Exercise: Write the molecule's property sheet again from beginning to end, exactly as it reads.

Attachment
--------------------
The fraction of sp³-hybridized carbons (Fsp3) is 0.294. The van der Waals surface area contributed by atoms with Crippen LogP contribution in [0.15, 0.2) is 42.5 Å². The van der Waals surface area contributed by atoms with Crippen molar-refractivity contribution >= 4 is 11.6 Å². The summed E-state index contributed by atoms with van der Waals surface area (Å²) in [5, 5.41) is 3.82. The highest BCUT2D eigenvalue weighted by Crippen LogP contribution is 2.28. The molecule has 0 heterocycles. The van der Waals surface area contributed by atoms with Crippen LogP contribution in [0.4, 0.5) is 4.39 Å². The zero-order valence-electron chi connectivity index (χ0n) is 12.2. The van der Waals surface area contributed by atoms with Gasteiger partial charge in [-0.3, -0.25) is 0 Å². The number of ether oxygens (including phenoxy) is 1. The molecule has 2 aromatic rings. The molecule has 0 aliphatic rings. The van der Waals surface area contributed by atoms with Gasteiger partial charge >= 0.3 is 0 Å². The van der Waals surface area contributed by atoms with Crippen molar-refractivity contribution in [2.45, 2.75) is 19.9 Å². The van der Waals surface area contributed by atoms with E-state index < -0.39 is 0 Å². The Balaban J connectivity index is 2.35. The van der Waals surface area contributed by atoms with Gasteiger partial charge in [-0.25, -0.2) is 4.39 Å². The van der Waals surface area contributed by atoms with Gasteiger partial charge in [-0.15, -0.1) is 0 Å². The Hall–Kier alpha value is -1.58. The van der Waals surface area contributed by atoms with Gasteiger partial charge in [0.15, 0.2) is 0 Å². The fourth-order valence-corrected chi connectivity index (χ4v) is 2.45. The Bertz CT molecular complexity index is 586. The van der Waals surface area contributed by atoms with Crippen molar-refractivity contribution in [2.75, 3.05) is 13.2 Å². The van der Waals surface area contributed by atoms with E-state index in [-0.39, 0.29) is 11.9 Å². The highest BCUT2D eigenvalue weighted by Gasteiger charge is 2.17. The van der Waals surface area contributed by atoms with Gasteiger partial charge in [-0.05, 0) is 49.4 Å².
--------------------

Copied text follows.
The fraction of sp³-hybridized carbons (Fsp3) is 0.294. The van der Waals surface area contributed by atoms with Crippen LogP contribution in [0.15, 0.2) is 42.5 Å². The van der Waals surface area contributed by atoms with Crippen molar-refractivity contribution >= 4 is 11.6 Å². The summed E-state index contributed by atoms with van der Waals surface area (Å²) in [5, 5.41) is 3.82. The highest BCUT2D eigenvalue weighted by Crippen LogP contribution is 2.28. The molecule has 0 heterocycles. The van der Waals surface area contributed by atoms with Crippen LogP contribution in [0.4, 0.5) is 4.39 Å². The zero-order valence-electron chi connectivity index (χ0n) is 12.2. The van der Waals surface area contributed by atoms with Gasteiger partial charge in [-0.3, -0.25) is 0 Å². The number of ether oxygens (including phenoxy) is 1. The molecule has 2 aromatic rings. The molecule has 0 aliphatic rings. The van der Waals surface area contributed by atoms with Gasteiger partial charge >= 0.3 is 0 Å². The van der Waals surface area contributed by atoms with Crippen molar-refractivity contribution in [2.45, 2.75) is 19.9 Å². The van der Waals surface area contributed by atoms with E-state index < -0.39 is 0 Å². The Balaban J connectivity index is 2.35. The van der Waals surface area contributed by atoms with Gasteiger partial charge in [-0.25, -0.2) is 4.39 Å². The van der Waals surface area contributed by atoms with Gasteiger partial charge in [-0.15, -0.1) is 0 Å². The Hall–Kier alpha value is -1.58. The van der Waals surface area contributed by atoms with Gasteiger partial charge in [0.15, 0.2) is 0 Å². The fourth-order valence-corrected chi connectivity index (χ4v) is 2.45. The Bertz CT molecular complexity index is 586. The van der Waals surface area contributed by atoms with Crippen molar-refractivity contribution in [2.75, 3.05) is 13.2 Å². The van der Waals surface area contributed by atoms with E-state index in [-0.39, 0.29) is 11.9 Å². The highest BCUT2D eigenvalue weighted by Gasteiger charge is 2.17. The van der Waals surface area contributed by atoms with Gasteiger partial charge in [-0.05, 0) is 49.4 Å².